The Re-Emergence of the Single State Solution in Palestine/Israel: Countering an Illusion, by Cherine Hussein. New York: Routledge, 2015. 200 pages. $145.00 cloth.
Along with its larger ambitions, this book is a useful primer on land use in Israel/Palestine, the number and location of illegal settlements, Israel’s differential laws for Jews and non-Jews, various Palestinian and Israeli political factions and parties, the history of the Boycott, Divestment and Sanctions (BDS) movement, and the rich and largely unknown history of the one-state idea, which is as old as Israel itself. Aptly fitting her theoretical approach, author Cherine Hussein focuses as much on the Israeli opponents of Zionism as the Palestinian, and the increasing popularity of the one-state idea among key sectors of the Israeli left.
Best of all, Hussein’s argument has an internal harmony. Her case’s components fit tightly together with cumulative force. Let us begin with her argument’s premises. The disaster of the Oslo Accords, which signified a capitulation of the Palestinian leadership to Israeli strategic interests, has had the effect of starkly illustrating the unviability of the two-state solution. The very abjectness of defeat—growing corruption within the Palestinian Authority, ending the call for the right of return, the divisions between the Palestinian Authority and Hamas—has produced, paradoxically, the seeds of potential victory in the sense of rekindling interest in a, perhaps phased, one-state strategy.
The idea that Israelis and Palestinians could live together as equal citizens in a single democratic state may seem utopian, but the even bleaker illusion—the dystopia, one might say—is that Palestinians could ever have a state of their own, so disarticulated, militarily occupied, and embargoed have the territories become. The two-state solution is dead not just because of its increasingly more cynical promises of future sovereignty, but because it is territorially defunct. The bantustanization of the West Bank has moved the two-state idea past the point of no return. The whole purpose of Israeli strategy has been to make any future Palestinian state impossible. It has succeeded too well for Israel’s crafted deception to survive.
By the same token, the one-state solution is not so much a murky dream as an already established fact—at least in the (perhaps equally dystopian) sense of what Israel/Palestine is right now: a single, militarily unified, apartheid state with two sets of laws, rights, and privileges. The significance of this fact needs to be grasped, while changing perceptions, so that proper conclusions can be drawn. How different, in other words, does the conflict appear when the discourse shifts from mutual assurances of security between neighboring states to the savage domestic treatment of an ethnic minority (which is, of course, really the majority)?
But how then to change perceptions? Hussein adopts what she calls a Saidian/Gramscian perspective. She remarks, accurately, that Edward Said, in addition to being the most eloquent proponent of the one-state solution after Oslo, was deeply influenced by the great Italian philologist, activist, and revolutionary, Antonio Gramsci. Gramsci had stressed the pedagogical efforts of “organic intellectuals” (intellectuals who organize around programmatic interests), who understood that challenging established power meant unraveling its “common sense.” Her efforts are to show the efficacy of such a strategy when the commonsensical discourse around Israel/Palestine has become so vulnerable.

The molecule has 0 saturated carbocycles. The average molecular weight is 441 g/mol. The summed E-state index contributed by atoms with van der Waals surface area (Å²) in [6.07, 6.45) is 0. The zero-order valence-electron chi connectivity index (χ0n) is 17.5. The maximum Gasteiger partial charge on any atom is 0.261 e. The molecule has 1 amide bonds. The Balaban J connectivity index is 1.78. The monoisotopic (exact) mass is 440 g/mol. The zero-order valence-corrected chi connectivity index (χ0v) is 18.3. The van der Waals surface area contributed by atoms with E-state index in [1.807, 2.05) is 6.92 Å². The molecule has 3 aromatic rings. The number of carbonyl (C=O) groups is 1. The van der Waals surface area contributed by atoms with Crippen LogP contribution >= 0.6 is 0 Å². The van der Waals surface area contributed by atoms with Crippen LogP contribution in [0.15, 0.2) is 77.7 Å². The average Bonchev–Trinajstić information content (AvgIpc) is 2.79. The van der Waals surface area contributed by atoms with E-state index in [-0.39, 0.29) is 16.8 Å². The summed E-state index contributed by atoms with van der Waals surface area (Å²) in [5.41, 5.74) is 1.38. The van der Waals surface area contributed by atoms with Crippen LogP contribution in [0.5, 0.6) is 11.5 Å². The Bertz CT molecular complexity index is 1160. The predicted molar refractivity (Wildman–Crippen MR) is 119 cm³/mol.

Rather than seeking state recognition from elite bodies like the United Nations or the White House, or exposing the weak to violence in doomed military campaigns, real power lies in changing the subject. Said’s own prolific creation of a rhetoric of Palestinian dignity is a model for other organic intellectuals to follow in their pursuit of “intellectual-moral reformation.” The tightness and coherence of Hussein’s argument is all the more persuasive with her finding a single articulate cause for this invention of a new common sense around Israel/Palestine: the BDS movement. Borrowing Gramsci’s famous coinage of a war based on ideological preparation and persuasion rather than military confrontation, she summons, then, an “anti-Zionist war of position” for intervening into “the ethico-political realm” (in Gramsci’s language).
There are some downsides to her presentation. She does not engage with the rich critical literature on the cultural-political Gramsci, nor (crucially) does she discuss those critics who have written precisely on the Said-Gramsci connection before her. As a result, she continuously leans on one or two critics who followed in others’ wakes, and never attained the depth of earlier studies. Also, she concedes that she was unable, for reasons of time and funding, to conduct interviews with Palestinian intellectuals living under Israeli occupation (a key omission); and was unable to conduct interviews with Palestinian citizens of Israel or Palestinian refugees in Syria, Lebanon, and Jordan.
Nevertheless, her vigorously argued case—filled as it is with detail, demanding exegesis, logical firmness, and effective repetition of earlier points—succeeds overall. She is an activist, very much so, and lives up to the image of the organic intellectual that she invokes in more scholarly fashion in the pages of her book.
Timothy Brennan is Samuel Russell Chair in the Humanities at the University of Minnesota, and a professor of comparative literature, cultural studies and English. His most recent book is Borrowed Light: Vico, Hegel, and the Colonies (Stanford University Press, 2014). He is at work on Borrowed Light II: Imperial Form, as well as Places of Mind, Occupied Lands, an intellectual biography of Edward Said.